IBM Backs Open-Source Java Project
- By John K. Waters
IBM is participating on a limited basis in Project Harmony, the Apache Software Foundation's effort to create a compatible, independent implementation of Java Standard Edition 5 under the Apache License.
IBM has reportedly dedicated a single employee to the project. The company is limiting its immediate involvement to contributing design ideas but could contribute code in the future, IBM's Rod Smith, VP of advanced technology, says.
Announced last May, the Harmony Project is focused on creating a community-developed modular virtual machine and class library architecture to allow independent implementations to share runtime components and allow independent innovation in runtime components.
The Apache Foundation sent out a call for code contributions to the Harmony Project at this summer's JavaOne conference. "There is a lot of software out there that we are hoping can be donated," Geir Magnusson Jr., the foundation's director, told conference attendees. "We are hoping that we will get seeded with some code from exiting production virtual machines."
IBM has been a strong advocate of open-source Java and a vocal critic of Sun Microsystems, which developed and controls the Java programming language and refuses to relinquish its stewardship. Last February, Big Blue went so far as to publish an open letter urging Sun to open source Java.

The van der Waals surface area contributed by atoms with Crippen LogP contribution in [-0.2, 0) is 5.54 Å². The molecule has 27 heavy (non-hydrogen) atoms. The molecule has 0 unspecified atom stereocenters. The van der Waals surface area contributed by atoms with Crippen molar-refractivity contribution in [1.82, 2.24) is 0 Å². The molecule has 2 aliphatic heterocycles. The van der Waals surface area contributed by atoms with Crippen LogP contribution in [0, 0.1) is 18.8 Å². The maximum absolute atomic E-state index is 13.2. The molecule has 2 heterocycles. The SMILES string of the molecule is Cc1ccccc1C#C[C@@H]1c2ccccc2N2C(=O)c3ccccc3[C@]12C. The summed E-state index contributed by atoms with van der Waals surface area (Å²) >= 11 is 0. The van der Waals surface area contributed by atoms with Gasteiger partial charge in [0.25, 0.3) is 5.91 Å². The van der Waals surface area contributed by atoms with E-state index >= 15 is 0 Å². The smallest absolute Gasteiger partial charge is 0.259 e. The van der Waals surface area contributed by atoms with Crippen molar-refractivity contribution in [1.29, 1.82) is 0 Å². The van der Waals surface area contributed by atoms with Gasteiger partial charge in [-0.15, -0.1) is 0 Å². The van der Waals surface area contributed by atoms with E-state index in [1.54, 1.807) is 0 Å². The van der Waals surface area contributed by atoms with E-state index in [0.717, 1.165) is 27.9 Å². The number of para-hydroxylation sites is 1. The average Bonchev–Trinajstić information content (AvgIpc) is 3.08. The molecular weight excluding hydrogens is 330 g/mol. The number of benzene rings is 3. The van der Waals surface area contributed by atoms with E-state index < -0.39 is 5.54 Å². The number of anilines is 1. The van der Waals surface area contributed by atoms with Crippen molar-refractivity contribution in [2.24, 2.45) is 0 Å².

Despite growing public pressure, Sun has refused to open source Java, citing concerns about the likelihood that such a move would lead to a fragmentation of the technology.
But the company did recently change some of the rules in the Java Community Process, opening the door for an open-source alternative. Sun allows independent implementations of the Java SE specifications but requires that they pass rigorous requirements tests before they can call themselves Java compliant.
"We believe that there is broad community interest in coming together to create and use an open-source, compatible implementation of J2SE 5, the latest version of the Java 2 Standard Edition specification," Magnusson says.
IBM is the first name-brand software vendor to back the Harmony Project officially. The company recently purchased Gluecode Software, an open-source startup that created a product called JOE, which packages Apache's Geronimo application server with other open-source products to create an enterprise portal. Magnusson was VP of Products at Gluecode. He is now an independent software developer.
John K. Waters is a freelance writer based in Silicon Valley. He can be reached